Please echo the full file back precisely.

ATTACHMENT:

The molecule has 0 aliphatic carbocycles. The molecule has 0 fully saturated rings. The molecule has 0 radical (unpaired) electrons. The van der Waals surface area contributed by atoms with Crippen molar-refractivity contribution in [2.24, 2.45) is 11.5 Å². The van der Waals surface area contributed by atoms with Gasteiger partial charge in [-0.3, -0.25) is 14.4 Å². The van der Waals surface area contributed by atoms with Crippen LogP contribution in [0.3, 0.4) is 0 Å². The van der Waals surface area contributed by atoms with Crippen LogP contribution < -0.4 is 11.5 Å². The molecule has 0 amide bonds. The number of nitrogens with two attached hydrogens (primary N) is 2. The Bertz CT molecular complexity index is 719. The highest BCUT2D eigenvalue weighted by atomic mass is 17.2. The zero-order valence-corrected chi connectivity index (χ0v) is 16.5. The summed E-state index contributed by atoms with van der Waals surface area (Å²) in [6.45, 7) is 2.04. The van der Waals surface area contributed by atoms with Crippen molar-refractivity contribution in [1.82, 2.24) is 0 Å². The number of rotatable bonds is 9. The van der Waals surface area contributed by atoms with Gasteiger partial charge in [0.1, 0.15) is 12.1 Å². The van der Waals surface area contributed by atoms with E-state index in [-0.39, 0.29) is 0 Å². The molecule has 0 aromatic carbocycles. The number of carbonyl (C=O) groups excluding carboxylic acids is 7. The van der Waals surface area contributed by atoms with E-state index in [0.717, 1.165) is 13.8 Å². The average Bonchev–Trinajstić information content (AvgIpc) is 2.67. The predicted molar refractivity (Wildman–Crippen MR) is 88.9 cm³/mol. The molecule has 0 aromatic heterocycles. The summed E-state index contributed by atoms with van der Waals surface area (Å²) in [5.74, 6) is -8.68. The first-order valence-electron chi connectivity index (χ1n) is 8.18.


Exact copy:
The molecule has 0 aliphatic carbocycles. The molecule has 0 fully saturated rings. The molecule has 0 radical (unpaired) electrons. The van der Waals surface area contributed by atoms with Crippen molar-refractivity contribution in [2.24, 2.45) is 11.5 Å². The van der Waals surface area contributed by atoms with Gasteiger partial charge in [-0.3, -0.25) is 14.4 Å². The van der Waals surface area contributed by atoms with Crippen LogP contribution in [0.3, 0.4) is 0 Å². The van der Waals surface area contributed by atoms with Crippen LogP contribution < -0.4 is 11.5 Å². The molecule has 0 amide bonds. The number of nitrogens with two attached hydrogens (primary N) is 2. The Bertz CT molecular complexity index is 719. The highest BCUT2D eigenvalue weighted by atomic mass is 17.2. The zero-order valence-corrected chi connectivity index (χ0v) is 16.5. The summed E-state index contributed by atoms with van der Waals surface area (Å²) in [6.45, 7) is 2.04. The van der Waals surface area contributed by atoms with Crippen molar-refractivity contribution in [1.82, 2.24) is 0 Å². The number of rotatable bonds is 9. The van der Waals surface area contributed by atoms with Gasteiger partial charge in [0.1, 0.15) is 12.1 Å². The van der Waals surface area contributed by atoms with E-state index in [-0.39, 0.29) is 0 Å². The molecule has 0 aromatic carbocycles. The number of carbonyl (C=O) groups excluding carboxylic acids is 7. The van der Waals surface area contributed by atoms with E-state index in [0.717, 1.165) is 13.8 Å². The average Bonchev–Trinajstić information content (AvgIpc) is 2.67. The predicted molar refractivity (Wildman–Crippen MR) is 88.9 cm³/mol. The molecule has 0 aromatic heterocycles. The summed E-state index contributed by atoms with van der Waals surface area (Å²) in [5.74, 6) is -8.68. The first-order valence-electron chi connectivity index (χ1n) is 8.18.